Fuel-pellet-samples

Zerbe and FPL Natural Resources Specialist Mark Knaebe state that wood pellets are becoming increasingly popular. Pellets are made from processed, ground, debarked logs held together with a binder. When pellets are made from clean wood with little bark, the ash content is low.

Pellets are sold at retail outlets in 40-pound sacks, which handle and store easily. The consumer can purchase pellets in bulk, including in one-ton bags, which can be replenished by a truck delivery. Knaebe says, “Bulk pellets are just like with oil heat: the truck will come and fill your container, and your thermostat tells an auger to feed your boiler or furnace. The pellets should be kept dry to prevent disintegration and to avoid risk of mold and decay.”

“In very large piles of pellets,” warns Knaebe, “you will get a fire about 3 weeks after the pile gets wet because of spontaneous combustion and the high insulating properties of a big pile. This can be prevented with blowers or making smaller piles, never more than 10 feet deep.”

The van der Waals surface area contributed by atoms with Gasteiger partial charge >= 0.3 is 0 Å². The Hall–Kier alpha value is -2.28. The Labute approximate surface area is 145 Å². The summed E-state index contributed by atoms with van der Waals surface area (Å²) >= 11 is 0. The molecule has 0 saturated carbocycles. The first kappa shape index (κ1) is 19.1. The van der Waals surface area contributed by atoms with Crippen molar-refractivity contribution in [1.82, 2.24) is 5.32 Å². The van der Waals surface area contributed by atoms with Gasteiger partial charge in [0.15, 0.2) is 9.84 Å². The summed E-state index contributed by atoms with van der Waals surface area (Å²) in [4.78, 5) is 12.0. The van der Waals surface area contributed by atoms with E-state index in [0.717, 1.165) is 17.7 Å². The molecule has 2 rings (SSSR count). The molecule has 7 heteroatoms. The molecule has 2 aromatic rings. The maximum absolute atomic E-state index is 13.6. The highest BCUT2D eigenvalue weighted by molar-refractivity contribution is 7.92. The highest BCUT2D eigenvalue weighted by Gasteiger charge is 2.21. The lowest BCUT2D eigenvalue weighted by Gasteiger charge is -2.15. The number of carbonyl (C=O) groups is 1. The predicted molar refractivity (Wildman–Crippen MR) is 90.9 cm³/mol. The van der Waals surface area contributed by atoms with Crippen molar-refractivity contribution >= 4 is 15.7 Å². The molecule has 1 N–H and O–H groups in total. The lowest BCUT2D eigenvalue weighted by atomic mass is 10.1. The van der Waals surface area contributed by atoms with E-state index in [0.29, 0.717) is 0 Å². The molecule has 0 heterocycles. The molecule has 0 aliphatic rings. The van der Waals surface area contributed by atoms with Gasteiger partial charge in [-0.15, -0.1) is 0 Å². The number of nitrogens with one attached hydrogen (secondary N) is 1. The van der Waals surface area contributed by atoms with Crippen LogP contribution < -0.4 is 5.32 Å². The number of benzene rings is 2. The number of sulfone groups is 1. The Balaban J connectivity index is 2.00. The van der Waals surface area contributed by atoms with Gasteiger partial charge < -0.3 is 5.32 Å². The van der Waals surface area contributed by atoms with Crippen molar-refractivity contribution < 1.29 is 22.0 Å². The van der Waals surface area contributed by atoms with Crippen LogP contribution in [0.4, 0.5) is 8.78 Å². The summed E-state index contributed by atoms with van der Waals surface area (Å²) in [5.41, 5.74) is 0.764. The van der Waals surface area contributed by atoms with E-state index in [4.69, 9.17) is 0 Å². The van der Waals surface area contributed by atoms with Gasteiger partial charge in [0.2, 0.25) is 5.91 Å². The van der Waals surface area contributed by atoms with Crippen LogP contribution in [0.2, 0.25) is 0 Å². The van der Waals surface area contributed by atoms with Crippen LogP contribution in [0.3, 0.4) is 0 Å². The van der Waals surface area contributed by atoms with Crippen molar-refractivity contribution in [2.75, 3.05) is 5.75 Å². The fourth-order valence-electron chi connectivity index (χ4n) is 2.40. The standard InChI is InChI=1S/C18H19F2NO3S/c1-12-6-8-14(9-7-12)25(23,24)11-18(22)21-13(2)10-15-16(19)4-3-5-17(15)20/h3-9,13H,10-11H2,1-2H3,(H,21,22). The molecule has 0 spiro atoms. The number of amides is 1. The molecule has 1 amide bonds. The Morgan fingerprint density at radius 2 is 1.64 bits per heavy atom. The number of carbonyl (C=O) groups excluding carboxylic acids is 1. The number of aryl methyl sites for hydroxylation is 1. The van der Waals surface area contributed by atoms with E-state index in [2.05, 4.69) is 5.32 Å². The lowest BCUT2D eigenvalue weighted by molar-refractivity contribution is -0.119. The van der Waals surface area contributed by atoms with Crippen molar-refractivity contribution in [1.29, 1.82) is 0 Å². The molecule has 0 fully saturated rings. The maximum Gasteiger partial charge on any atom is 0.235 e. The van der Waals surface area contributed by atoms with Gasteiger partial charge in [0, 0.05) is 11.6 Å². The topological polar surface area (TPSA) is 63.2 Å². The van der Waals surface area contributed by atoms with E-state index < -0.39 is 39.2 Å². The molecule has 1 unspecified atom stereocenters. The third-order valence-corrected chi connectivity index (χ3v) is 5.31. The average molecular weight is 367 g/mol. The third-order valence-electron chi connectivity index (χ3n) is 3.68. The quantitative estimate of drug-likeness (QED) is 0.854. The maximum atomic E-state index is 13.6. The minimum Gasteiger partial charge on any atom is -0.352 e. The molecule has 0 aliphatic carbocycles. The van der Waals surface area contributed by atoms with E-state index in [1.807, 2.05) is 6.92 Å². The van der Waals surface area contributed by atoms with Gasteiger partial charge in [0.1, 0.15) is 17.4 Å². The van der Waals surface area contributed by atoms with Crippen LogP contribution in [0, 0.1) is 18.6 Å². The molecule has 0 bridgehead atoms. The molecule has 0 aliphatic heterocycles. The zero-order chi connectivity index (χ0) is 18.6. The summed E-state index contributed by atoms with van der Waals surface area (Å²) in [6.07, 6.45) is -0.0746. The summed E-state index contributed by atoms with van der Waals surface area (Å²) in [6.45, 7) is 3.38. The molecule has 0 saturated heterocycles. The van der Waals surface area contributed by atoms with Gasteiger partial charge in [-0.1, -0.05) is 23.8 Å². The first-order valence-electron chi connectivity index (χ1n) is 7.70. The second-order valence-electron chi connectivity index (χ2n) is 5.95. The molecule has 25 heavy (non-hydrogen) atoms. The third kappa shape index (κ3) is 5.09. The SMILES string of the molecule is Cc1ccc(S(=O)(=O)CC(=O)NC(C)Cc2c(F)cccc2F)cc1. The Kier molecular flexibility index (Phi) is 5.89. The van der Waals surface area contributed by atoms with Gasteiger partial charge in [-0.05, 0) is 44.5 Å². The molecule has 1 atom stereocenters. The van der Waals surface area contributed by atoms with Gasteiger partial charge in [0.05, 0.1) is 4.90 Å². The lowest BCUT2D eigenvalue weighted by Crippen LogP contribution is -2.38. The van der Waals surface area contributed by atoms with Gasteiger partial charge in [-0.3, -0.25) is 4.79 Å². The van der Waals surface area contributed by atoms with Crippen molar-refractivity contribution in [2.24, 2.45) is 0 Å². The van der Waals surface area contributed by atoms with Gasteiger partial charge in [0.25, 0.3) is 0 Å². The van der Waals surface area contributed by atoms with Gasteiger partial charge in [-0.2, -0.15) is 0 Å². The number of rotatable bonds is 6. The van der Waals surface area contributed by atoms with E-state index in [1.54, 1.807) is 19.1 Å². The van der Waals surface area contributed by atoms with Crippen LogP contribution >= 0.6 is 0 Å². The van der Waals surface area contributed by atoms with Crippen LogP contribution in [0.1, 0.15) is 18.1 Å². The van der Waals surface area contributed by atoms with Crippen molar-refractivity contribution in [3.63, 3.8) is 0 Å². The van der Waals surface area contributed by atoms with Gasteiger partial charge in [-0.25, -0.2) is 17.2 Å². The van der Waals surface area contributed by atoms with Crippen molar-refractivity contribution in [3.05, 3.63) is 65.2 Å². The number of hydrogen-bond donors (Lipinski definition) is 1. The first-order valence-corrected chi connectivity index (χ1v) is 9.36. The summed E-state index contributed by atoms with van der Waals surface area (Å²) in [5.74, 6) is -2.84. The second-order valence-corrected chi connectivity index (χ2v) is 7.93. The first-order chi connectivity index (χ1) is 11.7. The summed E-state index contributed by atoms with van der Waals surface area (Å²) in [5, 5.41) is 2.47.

Sometimes pellets for cooking are made from woods with special flavors that can be used in barbecuing, directly or with charcoal or gas, for conveying this flavoring to meat or poultry. Excellent pellet grills are available now. However, the most common use of pellet fuel is for heating with modern and convenient pellet stoves. Some of these stoves have automatic ignition, feed, and control systems. To be EPA certified, they must be 78% efficient. To determine the efficiency of your fuel, you can download FPL’s popular Fuel Value and Power Calculator.

How Wood Is Used for Energy